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PostPosted: Thu Jul 07, 2005 1:51 pm 
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This week I read the exchanges on the Villanova Rivals board to catch up on the rumors that the Big East will split & that the football schools will take a few basketball schools with them. In the course of the exchanges, opinions were offered: first, that Villanova must upgrade football in order to stay with the football schools & thereby keep their rising basketball program competitive or fall to a mid-major along with the other basketball-only schools and second, that it was the fault of the basketball-only schools that an Eastern powerhouse all-sports conference wasn't formed in the early '80s when Joe Pa floated the idea.

Why do either of these myths persist in the face of facts to the contrary?

The idea that college basketball is now in the hands of BCS football conferences is unsupported by the facts. Plenty of Non-BCS schools have flourished in recent years; in fact they've been experiencing a resurgence within the past decade alone. UConn built the foundations of its present program in the '90s & won a national championship in '99 without a IA football program. They then won a second championship in 2003 still without a BCS program even though by that time football had been upgraded to IA.

Who among the recent national champions has a dominant football program even it they are in a BCS conference? North Carolina? Syracuse? Maryland? Duke? Who among the traditional powers that still dominate the sport has ever excelled in football? Kentucky? Indiana? Kansas? As always, it still seems to be a rarity to excel in both major sports.

Louisville, Marquette, Utah, & UMass have all gone to the Final Four in the past decade in addition to UConn without the benefit of BCS football or without any football at all. Look just beyond the Final four to the Elite Eight & you'll find numerous non-BCS programs competing annually at this level. In the past decade there have been: Gonzaga, Tulsa, Kent State, Xavier, St. Joe's, Georgetown, St. John's, Providence, & UConn twice more in addition to their NC seasons. In addition, Temple went twice from a non-BCS basketball league & with a football program that was BCS in name only.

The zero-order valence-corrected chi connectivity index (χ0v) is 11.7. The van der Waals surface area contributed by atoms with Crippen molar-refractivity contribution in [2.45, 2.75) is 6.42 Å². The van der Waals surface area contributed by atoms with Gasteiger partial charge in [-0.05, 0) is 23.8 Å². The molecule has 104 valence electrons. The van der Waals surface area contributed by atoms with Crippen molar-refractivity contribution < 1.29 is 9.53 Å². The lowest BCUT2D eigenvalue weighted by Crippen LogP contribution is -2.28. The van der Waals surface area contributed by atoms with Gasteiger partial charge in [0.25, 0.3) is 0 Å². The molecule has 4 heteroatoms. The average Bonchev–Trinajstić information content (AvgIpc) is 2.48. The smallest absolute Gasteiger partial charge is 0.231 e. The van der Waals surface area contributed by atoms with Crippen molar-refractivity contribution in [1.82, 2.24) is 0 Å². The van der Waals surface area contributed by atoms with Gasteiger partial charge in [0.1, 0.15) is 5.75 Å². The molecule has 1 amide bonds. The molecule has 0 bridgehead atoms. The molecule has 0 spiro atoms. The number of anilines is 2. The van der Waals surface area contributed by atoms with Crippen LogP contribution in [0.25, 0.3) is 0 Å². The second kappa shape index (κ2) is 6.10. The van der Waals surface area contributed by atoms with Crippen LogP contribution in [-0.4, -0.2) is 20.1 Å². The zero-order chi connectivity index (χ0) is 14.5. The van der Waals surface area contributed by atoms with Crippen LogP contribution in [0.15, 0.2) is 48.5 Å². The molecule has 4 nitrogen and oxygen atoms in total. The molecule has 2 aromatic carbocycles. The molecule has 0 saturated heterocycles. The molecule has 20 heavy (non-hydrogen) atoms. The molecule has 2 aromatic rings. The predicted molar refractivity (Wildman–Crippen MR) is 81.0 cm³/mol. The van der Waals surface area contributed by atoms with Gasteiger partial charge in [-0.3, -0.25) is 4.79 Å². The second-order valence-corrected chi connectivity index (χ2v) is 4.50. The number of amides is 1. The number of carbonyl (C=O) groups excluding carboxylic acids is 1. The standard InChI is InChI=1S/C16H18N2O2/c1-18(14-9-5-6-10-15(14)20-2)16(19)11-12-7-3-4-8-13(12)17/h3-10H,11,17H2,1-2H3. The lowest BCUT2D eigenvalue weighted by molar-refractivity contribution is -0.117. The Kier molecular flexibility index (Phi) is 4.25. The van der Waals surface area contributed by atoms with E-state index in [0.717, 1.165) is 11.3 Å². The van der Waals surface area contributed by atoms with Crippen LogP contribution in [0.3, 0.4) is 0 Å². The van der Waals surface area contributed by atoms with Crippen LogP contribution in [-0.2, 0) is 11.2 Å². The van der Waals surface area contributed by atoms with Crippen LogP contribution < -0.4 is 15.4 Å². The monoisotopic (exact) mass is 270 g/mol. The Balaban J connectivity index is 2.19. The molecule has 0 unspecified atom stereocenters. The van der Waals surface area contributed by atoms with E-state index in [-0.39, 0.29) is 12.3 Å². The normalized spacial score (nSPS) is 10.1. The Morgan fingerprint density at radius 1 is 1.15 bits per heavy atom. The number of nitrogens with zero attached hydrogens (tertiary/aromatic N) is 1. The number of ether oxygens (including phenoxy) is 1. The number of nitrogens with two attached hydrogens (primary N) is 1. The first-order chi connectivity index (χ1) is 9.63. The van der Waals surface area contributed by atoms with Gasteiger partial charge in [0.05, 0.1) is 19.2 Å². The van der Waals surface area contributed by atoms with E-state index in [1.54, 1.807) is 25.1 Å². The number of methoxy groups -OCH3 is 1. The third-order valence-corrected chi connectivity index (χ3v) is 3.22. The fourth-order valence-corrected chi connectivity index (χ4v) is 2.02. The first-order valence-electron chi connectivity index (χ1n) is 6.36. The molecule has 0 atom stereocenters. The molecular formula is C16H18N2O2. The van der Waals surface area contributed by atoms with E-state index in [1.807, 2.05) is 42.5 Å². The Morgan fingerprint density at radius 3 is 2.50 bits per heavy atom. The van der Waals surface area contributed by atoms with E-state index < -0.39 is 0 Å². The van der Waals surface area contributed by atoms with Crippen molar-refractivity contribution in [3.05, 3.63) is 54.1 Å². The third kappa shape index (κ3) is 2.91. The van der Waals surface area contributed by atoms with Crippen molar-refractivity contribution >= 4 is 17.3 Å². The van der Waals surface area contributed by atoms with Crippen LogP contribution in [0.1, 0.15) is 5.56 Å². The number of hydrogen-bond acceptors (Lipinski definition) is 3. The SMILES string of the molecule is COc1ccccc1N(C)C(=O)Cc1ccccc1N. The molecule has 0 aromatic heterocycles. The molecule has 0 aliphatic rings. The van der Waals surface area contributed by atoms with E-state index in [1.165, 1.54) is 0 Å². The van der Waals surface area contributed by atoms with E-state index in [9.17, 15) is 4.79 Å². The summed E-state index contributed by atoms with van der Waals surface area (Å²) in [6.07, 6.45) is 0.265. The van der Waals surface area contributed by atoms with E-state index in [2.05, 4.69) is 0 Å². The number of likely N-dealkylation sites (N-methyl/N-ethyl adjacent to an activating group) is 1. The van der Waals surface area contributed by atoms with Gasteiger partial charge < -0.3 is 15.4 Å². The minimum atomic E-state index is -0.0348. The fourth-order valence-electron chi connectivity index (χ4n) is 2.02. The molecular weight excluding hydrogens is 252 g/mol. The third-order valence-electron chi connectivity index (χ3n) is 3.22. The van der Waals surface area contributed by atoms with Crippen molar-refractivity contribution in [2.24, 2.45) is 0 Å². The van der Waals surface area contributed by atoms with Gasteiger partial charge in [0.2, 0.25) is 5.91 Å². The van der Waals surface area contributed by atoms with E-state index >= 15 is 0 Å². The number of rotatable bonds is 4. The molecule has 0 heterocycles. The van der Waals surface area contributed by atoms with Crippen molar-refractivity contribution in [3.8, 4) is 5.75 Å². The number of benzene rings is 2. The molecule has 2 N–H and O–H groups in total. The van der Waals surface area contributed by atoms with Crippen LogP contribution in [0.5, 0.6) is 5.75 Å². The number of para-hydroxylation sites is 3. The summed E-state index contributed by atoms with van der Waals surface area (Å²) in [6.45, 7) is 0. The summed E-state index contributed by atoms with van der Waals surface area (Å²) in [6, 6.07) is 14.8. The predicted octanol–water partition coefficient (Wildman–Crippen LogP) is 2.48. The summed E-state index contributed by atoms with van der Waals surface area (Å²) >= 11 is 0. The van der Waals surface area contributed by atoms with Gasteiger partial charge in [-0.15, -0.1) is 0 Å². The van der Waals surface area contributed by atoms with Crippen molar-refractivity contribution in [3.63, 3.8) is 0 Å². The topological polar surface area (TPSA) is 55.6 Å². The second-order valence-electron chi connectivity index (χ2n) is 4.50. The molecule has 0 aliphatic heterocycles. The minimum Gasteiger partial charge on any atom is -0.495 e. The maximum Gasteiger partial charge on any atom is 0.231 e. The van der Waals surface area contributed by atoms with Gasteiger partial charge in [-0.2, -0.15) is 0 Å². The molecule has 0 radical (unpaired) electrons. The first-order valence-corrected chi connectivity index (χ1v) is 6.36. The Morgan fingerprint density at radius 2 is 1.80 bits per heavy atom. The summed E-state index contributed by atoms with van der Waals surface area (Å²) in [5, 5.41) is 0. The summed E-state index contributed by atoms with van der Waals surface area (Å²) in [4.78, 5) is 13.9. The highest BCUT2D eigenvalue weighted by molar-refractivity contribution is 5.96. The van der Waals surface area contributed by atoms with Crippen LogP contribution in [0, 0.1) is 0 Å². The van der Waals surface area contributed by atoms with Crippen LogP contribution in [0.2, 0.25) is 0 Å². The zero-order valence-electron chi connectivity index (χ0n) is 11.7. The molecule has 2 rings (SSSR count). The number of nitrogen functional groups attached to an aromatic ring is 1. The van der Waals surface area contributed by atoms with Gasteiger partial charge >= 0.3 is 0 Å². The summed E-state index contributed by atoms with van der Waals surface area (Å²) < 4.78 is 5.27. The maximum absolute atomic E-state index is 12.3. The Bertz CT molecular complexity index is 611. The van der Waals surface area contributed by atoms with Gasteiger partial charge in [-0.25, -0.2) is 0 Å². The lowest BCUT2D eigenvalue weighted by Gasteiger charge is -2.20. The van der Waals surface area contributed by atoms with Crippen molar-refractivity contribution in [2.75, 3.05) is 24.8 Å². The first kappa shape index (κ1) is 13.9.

Excluding Temple, 20% of the Elite Eight spots have gone to non-BCS & basketball-only schools in the past 10 years. So why are Villanova fans worried that a Big East split will leave the basketball-only schools unable to compete & doomed to "mid-major" status? The evidence clearly shows that such schools can build successful program even today & that the ideas that drove Big East of the '80s to success can still be viable today.

The other myth is that the basketball schools ruined things for Eastern football. How did this idea ever get legs? Penn State was a founding member of the basketball-only Eastern Eight in 1976 & kept their football independence when they could have opted to do the work that would have led to an all-sports conference at that time. This was 3 years before the Big East even existed.